Do you have a cough, runny nose and you're congested? Do you feel a fever coming on, then the chills and your muscles ache and you're having difficulty breathing?
These are the common symptoms that no one wants to have, but it's that time again for flu season. Are you ready?
There is no snow yet and the weather has been iffy, but the months of October to April are the primary time for influenza infections to occur.
To get ready, nurses in the Brainerd lakes area are encouraging people to get a flu vaccination.
Five-year-old Lillian Swenson watched Sue Armstrong receive her flu immunization Wednesday by Crow Wing County Public Health Nurse Mary Burrell at the Crosslake Evangelical Free Church in Crosslake. The Crow Wing County Public Health Department is conducting public walk-in influenza clinics throughout the county. Brainerd Dispatch/Steve Kohls » Purchase reprints of this photo.
Joyce Mueller, Crow Wing County public health nurse manager, said the health department has been administering flu vaccinations for a few weeks now. More are scheduled. The next clinic will be from 3:30-5 p.m. Wednesday at Lakewood Free Evangelical Church in Baxter. Cost is $20 a person.
Mueller said the turnout has been great. The county had a clinic at Brainerd High School for staff, students and their families and more than 500 doses were administered.
The Brainerd Medical Center has administered 4,800 flu vaccinations so far, said Jan Anderson, BMC director of clinical care services.
The Central Lakes Medical Clinic in Crosby just finished its flu clinics. The clinic administered about 1,100 doses. Patients can still get a vaccination by making an appointment.
The vaccines are given either by needle in the arm or by FluMist, which is given as a nasal spray.
"The mist is the wave of the future," said Mueller.
Mueller said what makes the mist beneficial is there's no pain, like there is in the needle, so it's more comforting, especially for children.
The mist is recommended for people age 2-49. Mueller said studies haven't been done on people 50 years or older to determine if it's safe.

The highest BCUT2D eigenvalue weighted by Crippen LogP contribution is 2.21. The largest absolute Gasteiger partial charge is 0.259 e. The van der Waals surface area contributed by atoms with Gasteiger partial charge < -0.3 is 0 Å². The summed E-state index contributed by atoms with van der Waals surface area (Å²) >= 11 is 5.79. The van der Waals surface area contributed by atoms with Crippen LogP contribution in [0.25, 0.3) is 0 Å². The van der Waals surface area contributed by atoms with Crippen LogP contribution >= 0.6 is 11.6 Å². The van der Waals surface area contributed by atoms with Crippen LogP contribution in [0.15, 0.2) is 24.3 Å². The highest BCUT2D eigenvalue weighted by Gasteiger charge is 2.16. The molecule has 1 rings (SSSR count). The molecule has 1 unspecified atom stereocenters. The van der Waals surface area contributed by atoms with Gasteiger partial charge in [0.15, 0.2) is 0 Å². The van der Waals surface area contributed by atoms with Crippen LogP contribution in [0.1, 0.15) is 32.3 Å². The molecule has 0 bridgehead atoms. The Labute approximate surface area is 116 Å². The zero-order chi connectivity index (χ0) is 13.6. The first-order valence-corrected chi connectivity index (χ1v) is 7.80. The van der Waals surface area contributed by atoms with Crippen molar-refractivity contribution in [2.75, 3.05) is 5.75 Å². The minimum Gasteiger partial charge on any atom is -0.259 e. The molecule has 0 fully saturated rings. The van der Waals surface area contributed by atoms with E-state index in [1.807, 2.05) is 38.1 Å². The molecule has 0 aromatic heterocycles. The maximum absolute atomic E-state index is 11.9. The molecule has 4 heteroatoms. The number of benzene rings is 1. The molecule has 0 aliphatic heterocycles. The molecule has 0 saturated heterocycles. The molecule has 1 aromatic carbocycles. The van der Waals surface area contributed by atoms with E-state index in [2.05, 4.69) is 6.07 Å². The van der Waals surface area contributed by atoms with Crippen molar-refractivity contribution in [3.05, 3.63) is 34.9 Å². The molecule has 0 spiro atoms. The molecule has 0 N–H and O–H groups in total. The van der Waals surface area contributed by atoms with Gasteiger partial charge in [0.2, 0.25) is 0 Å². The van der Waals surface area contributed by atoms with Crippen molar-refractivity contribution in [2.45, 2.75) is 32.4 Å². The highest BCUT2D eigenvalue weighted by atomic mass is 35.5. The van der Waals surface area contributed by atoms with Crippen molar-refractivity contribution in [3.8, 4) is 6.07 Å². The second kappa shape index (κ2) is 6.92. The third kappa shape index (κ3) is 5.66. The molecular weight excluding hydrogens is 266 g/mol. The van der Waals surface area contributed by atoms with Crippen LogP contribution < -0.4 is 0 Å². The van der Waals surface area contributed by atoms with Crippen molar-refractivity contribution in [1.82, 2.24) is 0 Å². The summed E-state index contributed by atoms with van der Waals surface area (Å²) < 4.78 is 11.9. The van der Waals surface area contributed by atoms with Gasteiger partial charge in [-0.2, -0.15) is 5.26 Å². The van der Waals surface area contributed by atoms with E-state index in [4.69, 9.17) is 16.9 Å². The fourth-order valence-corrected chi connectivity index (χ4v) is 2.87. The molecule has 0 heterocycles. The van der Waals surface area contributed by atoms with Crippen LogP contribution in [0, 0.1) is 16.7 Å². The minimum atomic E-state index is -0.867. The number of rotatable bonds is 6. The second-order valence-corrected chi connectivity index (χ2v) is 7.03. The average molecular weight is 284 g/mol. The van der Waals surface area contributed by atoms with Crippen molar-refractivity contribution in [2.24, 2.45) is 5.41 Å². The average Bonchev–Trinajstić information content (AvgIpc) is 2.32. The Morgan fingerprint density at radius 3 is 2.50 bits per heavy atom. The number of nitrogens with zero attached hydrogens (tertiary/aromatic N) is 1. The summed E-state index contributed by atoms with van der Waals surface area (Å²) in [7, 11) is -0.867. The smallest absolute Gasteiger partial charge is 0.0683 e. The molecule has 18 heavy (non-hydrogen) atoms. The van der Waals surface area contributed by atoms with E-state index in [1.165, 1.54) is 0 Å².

Crow Wing County Health Department flu clinics
3:30-5 p.m. Wednesday at Lakewood Evangelical Free Church in Baxter.
1-3 p.m. Nov. 8 at the Jesse Hallett Library in Crosby.
9-11 a.m. and 1-4 p.m. Nov. 9, 16 and 30 at the health department in Brainerd.
1-3 p.m. Nov. 14 at the Brainerd Public Library.
10-11 a.m. Nov. 20 at St. Alice Church in Pequot Lakes.
Brainerd Medical flu clinics
9 a.m. to noon Saturdays, Nov. 10 and 17. Must call to make an appointment.
The mist, which is a weakened influenza vaccine, is made so that it can't grow in lungs. After getting the spray a person may feel a little stuffy.
The needle vaccine is made by taking influenza viruses, growing them in eggs, purifying them and completely inactivating them with a chemical called formaldehyde. This vaccine may cause pain, redness or tenderness at the site of the injection and may make a person's muscles ache and cause a low-grade fever.
Mueller said both vaccines do the same thing and they both contain the three different strains of influenza viruses likely to cause the disease.
The high flu season time is January and February, but the best time to get the vaccine is October and November or as early as possible, said Mueller. Mueller said people can get a vaccination as late as May to provide protection against late season outbreaks.
"Everyone should get vaccinated," said Mueller. "Even if they are healthy. Everyone is at risk of getting the flu."
Anderson agreed and said the flu is a serious disease and a simple vaccination shot provides people the protection they need.
To help prevent the flu, a person should:
Wash their hands frequently.
Cover a cough.
Abide by the three-foot rule of being away from a person who has the flu or is sick.
Have alcohol-based hand sanitizers available at your desk and use it three to four times a day.
JENNIFER STOCKINGER may be reached at firstname.lastname@example.org or 855-5851.
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